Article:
I'm trying to understand the behaviour of an NPN transistor and two diodes connected to the output of an instrumentation amplifier [image below]. The transistor appears to switch on when there is a negative voltage applied to the base, as well as when there is a positive voltage applied. Can anyone explain what is happening here?

I would also like to know how I could tailor this circuit to work with a different voltage range and different supply voltage, in particular, for +-1.4V input to base with a 3.3V supply.


The supply is dual rail +-5V and the instrumentation amplifier gain is just under 10.

Negative voltage to NPN base

The text and images are from the book "Medical instrument design and development: From requirements to market placements" by Claudio Becchetti and Alessandro Neri.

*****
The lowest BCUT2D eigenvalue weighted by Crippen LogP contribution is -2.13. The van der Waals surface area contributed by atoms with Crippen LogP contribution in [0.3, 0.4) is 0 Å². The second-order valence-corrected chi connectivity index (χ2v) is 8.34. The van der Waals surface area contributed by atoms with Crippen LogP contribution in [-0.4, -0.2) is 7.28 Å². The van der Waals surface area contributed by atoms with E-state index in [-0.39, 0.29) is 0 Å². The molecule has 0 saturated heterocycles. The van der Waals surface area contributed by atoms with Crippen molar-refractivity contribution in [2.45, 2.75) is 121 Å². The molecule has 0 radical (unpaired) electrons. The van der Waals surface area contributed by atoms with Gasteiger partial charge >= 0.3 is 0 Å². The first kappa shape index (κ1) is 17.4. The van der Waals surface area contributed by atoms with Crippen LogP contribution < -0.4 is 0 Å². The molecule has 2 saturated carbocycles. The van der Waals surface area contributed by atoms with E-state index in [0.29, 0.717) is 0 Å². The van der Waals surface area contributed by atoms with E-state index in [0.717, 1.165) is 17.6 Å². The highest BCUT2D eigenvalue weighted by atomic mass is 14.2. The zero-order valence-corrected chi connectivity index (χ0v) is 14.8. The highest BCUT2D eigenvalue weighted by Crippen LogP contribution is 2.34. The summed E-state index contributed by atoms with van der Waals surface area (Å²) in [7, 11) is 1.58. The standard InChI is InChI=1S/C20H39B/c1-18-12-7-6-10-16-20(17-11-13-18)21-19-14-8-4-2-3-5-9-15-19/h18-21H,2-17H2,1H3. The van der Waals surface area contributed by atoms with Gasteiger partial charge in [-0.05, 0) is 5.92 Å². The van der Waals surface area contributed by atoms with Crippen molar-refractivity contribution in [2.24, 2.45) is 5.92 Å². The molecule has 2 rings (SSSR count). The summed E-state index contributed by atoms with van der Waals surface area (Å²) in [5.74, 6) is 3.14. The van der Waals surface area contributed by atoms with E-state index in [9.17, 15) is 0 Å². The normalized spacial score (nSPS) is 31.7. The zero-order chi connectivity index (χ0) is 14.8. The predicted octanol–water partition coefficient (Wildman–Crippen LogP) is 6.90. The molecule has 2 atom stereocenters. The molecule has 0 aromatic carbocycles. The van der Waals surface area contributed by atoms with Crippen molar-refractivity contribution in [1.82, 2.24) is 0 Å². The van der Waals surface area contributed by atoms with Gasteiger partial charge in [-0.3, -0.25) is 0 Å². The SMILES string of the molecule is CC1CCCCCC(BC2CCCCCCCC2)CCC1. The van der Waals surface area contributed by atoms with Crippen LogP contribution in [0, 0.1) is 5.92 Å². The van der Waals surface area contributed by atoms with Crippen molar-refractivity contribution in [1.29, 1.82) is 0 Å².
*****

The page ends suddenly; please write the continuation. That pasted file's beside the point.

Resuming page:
1 Answer 1


It doesn't turn on when there is a negative voltage at its base, it turns off. The output "Sat_Test" also goes high when QS1 base goes high enough to cause the emitter voltage and collector voltage to get close to the +5V rail. It also goes high when the base goes close enough to the negative rail to cause the current in RS2 (and also RS1) to drop to a low level and thus allow the output voltage to rise.

The output is only low for a region around zero volts where there is enough current flowing through RS2 (and therefore RS1) to bring the output down to about 1V.


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